The world’s largest organization of travel agents accused the nation’s major airlines Tuesday of price-fixing for reducing commissions on domestic airline tickets.
The American Society of Travel Agents Inc. plans to file a class-action antitrust lawsuit against the major U.S. airlines, seeking a permanent injunction against capping commissions and asking for damages equal to triple any losses travel agents incur from reduced commissions.
ASTA hasn’t determined when and where the lawsuit will be filed, nor which airlines will be defendants.
The move follows the announcement earlier this month by virtually every major U.S. airline to limit commissions. Citing a need to cut costs in the face of competition from low-budget carriers, the airlines said they will now pay agents up to $25 on one-way domestic tickets and $50 for round trips, instead of the long-standing 10 percent commission per ticket.
The airlines said commissions are their third-biggest expense, totalling $6.28 billion last year.
The travel agents said the limits could hurt their businesses. Travel agents last year booked about 171 million airline tickets, or 85 percent of the total, ASTA says. Commissions from those tickets account for about two-thirds of the average agent’s income.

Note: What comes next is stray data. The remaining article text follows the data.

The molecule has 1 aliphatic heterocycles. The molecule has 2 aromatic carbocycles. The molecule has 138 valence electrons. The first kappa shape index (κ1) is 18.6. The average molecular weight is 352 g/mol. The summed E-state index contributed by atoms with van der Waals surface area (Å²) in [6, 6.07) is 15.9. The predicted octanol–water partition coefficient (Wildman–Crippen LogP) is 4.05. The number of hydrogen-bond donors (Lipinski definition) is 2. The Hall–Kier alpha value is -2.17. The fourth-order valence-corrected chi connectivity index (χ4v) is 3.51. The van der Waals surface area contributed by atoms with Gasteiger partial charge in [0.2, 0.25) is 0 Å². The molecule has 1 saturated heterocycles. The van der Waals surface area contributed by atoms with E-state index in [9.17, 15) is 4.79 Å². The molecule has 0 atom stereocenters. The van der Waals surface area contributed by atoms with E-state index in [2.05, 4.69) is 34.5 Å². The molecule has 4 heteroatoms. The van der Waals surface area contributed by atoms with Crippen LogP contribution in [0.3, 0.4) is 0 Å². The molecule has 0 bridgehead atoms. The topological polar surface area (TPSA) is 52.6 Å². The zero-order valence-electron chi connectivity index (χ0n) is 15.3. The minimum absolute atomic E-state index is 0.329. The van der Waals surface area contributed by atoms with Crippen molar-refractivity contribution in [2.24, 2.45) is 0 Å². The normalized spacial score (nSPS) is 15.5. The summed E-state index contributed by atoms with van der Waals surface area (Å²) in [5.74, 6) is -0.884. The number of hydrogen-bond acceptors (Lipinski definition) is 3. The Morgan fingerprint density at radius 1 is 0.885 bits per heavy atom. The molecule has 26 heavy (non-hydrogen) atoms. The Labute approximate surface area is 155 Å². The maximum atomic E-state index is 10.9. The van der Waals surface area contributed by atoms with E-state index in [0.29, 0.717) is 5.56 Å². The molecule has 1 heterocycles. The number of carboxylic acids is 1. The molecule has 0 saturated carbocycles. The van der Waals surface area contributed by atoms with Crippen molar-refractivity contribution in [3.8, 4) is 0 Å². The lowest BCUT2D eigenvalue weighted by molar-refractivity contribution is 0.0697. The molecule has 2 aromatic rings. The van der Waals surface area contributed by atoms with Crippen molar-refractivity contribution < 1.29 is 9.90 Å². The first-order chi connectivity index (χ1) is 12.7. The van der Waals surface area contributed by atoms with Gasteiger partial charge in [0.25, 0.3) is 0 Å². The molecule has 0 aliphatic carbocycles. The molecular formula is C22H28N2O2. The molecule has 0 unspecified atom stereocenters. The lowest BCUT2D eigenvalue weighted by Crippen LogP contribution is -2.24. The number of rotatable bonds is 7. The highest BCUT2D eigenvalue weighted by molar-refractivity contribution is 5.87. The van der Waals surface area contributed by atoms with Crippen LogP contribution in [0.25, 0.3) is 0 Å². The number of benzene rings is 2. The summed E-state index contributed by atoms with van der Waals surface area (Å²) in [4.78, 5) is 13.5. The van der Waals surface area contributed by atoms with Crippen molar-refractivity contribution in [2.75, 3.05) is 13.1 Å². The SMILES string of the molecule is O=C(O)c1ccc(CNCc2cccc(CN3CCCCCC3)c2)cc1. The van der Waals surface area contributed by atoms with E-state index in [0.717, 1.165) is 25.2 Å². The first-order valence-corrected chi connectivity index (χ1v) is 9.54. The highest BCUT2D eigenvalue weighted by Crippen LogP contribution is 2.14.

At a news conference at its headquarters in Alexandria, Va., ASTA also said it would ask the Justice Department to seek a restraining order against the airlines, urge the Transportation Department to issue a cease-and-desist order and seek Small Business Administration loans for financially strained agents.
The group will also launch a national ad campaign Friday to gain consumer support.
At least two lawsuits over the caps were already filed against major airlines - one by Travel Network Ltd. of Englewood Cliffs, N.J., a franchiser of 350 travel agencies worldwide, the other in San Francisco by a California agency called Management Travel Consultants.
Some consumer groups have come out for the new commission caps.
Stephen Brobeck, executive director of Washington-based Consumer Federation of America, said the current system does not always encourage agents to get customers the lowest fares. He said consumers would willingly pay fees for good service.